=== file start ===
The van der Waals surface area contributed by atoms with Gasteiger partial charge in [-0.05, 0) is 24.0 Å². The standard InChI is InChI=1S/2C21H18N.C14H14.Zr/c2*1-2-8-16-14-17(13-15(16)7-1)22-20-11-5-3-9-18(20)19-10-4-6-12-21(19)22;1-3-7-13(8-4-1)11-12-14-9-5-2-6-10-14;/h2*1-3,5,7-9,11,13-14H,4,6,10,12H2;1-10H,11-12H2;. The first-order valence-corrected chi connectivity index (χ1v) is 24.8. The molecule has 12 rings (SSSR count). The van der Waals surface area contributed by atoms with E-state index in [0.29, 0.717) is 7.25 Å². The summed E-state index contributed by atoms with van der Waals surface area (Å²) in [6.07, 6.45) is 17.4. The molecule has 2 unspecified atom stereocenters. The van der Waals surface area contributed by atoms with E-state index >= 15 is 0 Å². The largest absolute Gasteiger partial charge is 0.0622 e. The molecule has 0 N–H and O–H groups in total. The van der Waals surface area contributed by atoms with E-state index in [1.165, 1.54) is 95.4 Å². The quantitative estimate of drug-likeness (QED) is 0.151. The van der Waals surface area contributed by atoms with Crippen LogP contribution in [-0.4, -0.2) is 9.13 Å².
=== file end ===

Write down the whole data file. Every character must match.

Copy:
The van der Waals surface area contributed by atoms with Gasteiger partial charge in [-0.05, 0) is 24.0 Å². The standard InChI is InChI=1S/2C21H18N.C14H14.Zr/c2*1-2-8-16-14-17(13-15(16)7-1)22-20-11-5-3-9-18(20)19-10-4-6-12-21(19)22;1-3-7-13(8-4-1)11-12-14-9-5-2-6-10-14;/h2*1-3,5,7-9,11,13-14H,4,6,10,12H2;1-10H,11-12H2;. The first-order valence-corrected chi connectivity index (χ1v) is 24.8. The molecule has 12 rings (SSSR count). The van der Waals surface area contributed by atoms with E-state index in [0.29, 0.717) is 7.25 Å². The summed E-state index contributed by atoms with van der Waals surface area (Å²) in [6.07, 6.45) is 17.4. The molecule has 2 unspecified atom stereocenters. The van der Waals surface area contributed by atoms with E-state index >= 15 is 0 Å². The largest absolute Gasteiger partial charge is 0.0622 e. The molecule has 0 N–H and O–H groups in total. The van der Waals surface area contributed by atoms with E-state index in [1.165, 1.54) is 95.4 Å². The quantitative estimate of drug-likeness (QED) is 0.151. The van der Waals surface area contributed by atoms with Crippen LogP contribution in [-0.4, -0.2) is 9.13 Å².